By Dennis Ramdahin, Vihara Sustainable Solutions, LLC

Economic diversification has long been a quest of the Caribbean to grow its economies and create wealth, prosperity and a quality of life for all its citizens (equivalent to that of developed nations). Well now, there is a new and emerged opportunity that is popping up across the world that is turning straw into gold (literally!) – the Industrial Hemp movement, was the highlight of the 18th Annual Caribbean Investment Forum in Washington DC, this November 17 and 18.

The need to educate our policy makers and governments on Industrial Hemp has never been more important, especially at a time of economic volunerability where the Caribbean are searching for new and promising solutions to its economic woes. On this note, the misunderstanding of Industrial Hemp as an illicit drug is what is slowing the quick adaptation of this industry into the Caribbean. Industrial hemp is not a drug (alike its cousin strain Marijuana). Its biological name is Cannabis Sativa, and the plant may look identical in feature to Marijuana, its non-drug property is due to the fact that its Tetrahydrocannabinol‎ (THC) content is a mere 0.03 percent of what marijuana contains. This means it is practically impossible to use or trade Industrial Hemp as a drug, and smoking it will not create any toxic or hallucinating effect.

Money, jobs, economic growth for the Caribbean is now realizable via Industrial Hemp. Initially championed for development into the Caribbean by the Institute of Caribbean Studies (ICS), the initiative is now being discussed in the Caribbean in several countries at the national level for policy amendment and research experimentation (leading up to enterprise development). At 100,000 hectare cultivation, annual economic turnover is estimated at USD 9 billion, supplemented by creation of approximately 40-50k sustainable jobs.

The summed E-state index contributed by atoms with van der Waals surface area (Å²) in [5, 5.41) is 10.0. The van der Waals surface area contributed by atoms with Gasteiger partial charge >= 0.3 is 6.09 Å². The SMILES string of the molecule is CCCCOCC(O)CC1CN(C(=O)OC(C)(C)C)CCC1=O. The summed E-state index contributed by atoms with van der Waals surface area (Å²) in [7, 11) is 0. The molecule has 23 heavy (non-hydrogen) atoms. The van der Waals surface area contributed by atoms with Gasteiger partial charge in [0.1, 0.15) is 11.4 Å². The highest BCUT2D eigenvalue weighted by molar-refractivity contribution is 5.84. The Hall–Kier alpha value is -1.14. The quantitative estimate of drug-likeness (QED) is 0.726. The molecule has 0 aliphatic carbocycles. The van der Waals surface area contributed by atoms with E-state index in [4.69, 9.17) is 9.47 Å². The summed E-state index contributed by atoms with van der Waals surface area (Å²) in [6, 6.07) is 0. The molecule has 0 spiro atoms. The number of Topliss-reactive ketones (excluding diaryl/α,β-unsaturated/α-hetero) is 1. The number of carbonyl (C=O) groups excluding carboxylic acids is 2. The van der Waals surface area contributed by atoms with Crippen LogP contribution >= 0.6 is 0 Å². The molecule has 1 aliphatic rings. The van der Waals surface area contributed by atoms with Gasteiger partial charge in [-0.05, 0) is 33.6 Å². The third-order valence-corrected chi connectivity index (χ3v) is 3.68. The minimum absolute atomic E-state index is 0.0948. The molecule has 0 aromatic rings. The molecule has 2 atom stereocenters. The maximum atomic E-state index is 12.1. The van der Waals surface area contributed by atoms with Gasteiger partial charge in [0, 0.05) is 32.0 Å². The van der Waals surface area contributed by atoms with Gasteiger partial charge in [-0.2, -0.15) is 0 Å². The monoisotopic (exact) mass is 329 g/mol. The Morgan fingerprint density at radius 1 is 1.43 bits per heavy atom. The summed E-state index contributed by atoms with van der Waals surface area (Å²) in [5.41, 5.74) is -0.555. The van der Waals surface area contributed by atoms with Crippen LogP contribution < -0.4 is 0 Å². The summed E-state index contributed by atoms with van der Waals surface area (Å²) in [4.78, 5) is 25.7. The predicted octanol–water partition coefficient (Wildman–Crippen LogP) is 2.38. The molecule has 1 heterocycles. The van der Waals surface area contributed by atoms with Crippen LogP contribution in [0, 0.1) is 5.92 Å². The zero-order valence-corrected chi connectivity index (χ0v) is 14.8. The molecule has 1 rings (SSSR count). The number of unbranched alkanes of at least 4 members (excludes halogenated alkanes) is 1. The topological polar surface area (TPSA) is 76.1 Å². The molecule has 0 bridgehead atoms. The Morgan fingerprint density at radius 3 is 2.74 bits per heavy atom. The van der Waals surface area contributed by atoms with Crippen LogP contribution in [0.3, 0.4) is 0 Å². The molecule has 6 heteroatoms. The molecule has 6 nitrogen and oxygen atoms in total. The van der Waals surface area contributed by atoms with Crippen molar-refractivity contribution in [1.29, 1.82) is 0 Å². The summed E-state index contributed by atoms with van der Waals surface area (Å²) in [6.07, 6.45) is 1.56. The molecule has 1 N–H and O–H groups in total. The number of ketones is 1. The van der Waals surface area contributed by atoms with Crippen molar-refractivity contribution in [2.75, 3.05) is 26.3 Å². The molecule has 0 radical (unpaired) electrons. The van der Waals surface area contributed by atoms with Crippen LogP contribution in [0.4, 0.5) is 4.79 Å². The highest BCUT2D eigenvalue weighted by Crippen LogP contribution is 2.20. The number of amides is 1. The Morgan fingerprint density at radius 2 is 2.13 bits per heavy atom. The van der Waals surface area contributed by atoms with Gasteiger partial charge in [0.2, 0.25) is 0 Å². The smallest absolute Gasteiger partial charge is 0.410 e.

What is more exciting is, a lot of former sugarcane lands (by many islands) can be used for growing hemp, and when integrated with sugarcane, can generate a 30 percent sugar cane production increase. Hemp production will feed directly into processing of textiles, oils, high strength composites, food, hemp milk, and a list of other viable commercial products that will aid import substitution, conserve foreign exchange expenditure, and generate forex via trade and export of hemp commodities.

Significant value added industries can emerge around production and processing. The hemp hurd byproduct (the non-fiber stalk of the plant) is a key component for paper production, and hempcrete – a super high-strength concrete formulation for building houses and structures that is much cheaper, stronger and lighter than traditional concrete, and eliminates the need for aggregates. Hence, new markets and industrial application makes hemp very suitable for growing for strengthening the domestic Caribbean economies from within.

In the Caribbean, three crops can be grown per year, as opposed to one in colder climates. Hemp relies on no fertilizer and irrigation. Integrated pest management via new solar insect trap technology (the Night Watchman) eliminates the need for any pesticides.

Why hemp now in the Caribbean? There is a trend of global emergence and the prospects of real competition within trade and commerce are possible. The sooner Caribbean nations realize this is real and embrace Industrial Hemp as a real economic frontier, the better, especially as USA is set to legalize Industrial Hemp soon and emerge as a major global producer, China is set to cultivate 1 million hectares, and Hungary and Israel are developing large scale operations.

The Institute of Caribbean Studies has introduced Vihara Sustainable Solutions (USA) and Textile and Composite Industries (Australia Pvt. Ltd) Joint Venture (VSS-TCI JV) as the technical experts on Industrial Hemp to advise Caribbean governments on formulating implementation plans for scalable contributions. Thus far, specific proposals have be brought forward to governments, and consultations to amend existing laws, educate the public and policy makers, and establish implementation guidelines are underway.

Information regarding industrial hemp cultivation can be obtained by emailing dennis.ramdahin@gmail.com.

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